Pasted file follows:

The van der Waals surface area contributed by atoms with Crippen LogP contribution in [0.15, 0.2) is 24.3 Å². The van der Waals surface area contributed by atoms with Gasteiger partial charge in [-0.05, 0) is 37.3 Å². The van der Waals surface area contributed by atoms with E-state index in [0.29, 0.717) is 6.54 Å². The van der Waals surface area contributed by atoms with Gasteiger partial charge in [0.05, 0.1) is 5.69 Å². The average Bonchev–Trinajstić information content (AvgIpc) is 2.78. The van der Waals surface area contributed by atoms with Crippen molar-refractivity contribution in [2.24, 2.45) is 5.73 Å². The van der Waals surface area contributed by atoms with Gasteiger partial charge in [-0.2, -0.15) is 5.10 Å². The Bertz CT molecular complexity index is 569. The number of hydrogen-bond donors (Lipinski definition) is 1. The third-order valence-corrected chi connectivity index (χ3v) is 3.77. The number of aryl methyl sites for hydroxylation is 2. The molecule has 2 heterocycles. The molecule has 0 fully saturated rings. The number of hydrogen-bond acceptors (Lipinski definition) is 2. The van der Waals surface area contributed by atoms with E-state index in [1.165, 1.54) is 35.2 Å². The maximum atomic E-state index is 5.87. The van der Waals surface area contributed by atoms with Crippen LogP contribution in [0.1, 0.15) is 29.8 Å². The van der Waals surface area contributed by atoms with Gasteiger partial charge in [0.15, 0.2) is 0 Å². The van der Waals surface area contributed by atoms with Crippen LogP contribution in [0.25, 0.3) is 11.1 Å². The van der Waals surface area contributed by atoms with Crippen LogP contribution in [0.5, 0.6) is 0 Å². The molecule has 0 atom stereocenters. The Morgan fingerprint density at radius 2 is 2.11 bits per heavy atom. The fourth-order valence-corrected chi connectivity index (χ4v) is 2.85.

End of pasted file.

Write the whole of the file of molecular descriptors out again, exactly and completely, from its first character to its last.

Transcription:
The van der Waals surface area contributed by atoms with Crippen LogP contribution in [0.15, 0.2) is 24.3 Å². The van der Waals surface area contributed by atoms with Gasteiger partial charge in [-0.05, 0) is 37.3 Å². The van der Waals surface area contributed by atoms with E-state index in [0.29, 0.717) is 6.54 Å². The van der Waals surface area contributed by atoms with Gasteiger partial charge in [0.05, 0.1) is 5.69 Å². The average Bonchev–Trinajstić information content (AvgIpc) is 2.78. The van der Waals surface area contributed by atoms with Crippen molar-refractivity contribution in [2.24, 2.45) is 5.73 Å². The van der Waals surface area contributed by atoms with Gasteiger partial charge in [-0.2, -0.15) is 5.10 Å². The Bertz CT molecular complexity index is 569. The number of hydrogen-bond donors (Lipinski definition) is 1. The third-order valence-corrected chi connectivity index (χ3v) is 3.77. The number of aryl methyl sites for hydroxylation is 2. The molecule has 2 heterocycles. The molecule has 0 fully saturated rings. The number of hydrogen-bond acceptors (Lipinski definition) is 2. The van der Waals surface area contributed by atoms with E-state index in [1.165, 1.54) is 35.2 Å². The maximum atomic E-state index is 5.87. The van der Waals surface area contributed by atoms with Crippen LogP contribution in [0.1, 0.15) is 29.8 Å². The van der Waals surface area contributed by atoms with Gasteiger partial charge in [0.15, 0.2) is 0 Å². The van der Waals surface area contributed by atoms with Crippen LogP contribution in [0.25, 0.3) is 11.1 Å². The van der Waals surface area contributed by atoms with Crippen LogP contribution in [0.5, 0.6) is 0 Å². The molecule has 0 atom stereocenters. The Morgan fingerprint density at radius 2 is 2.11 bits per heavy atom. The fourth-order valence-corrected chi connectivity index (χ4v) is 2.85.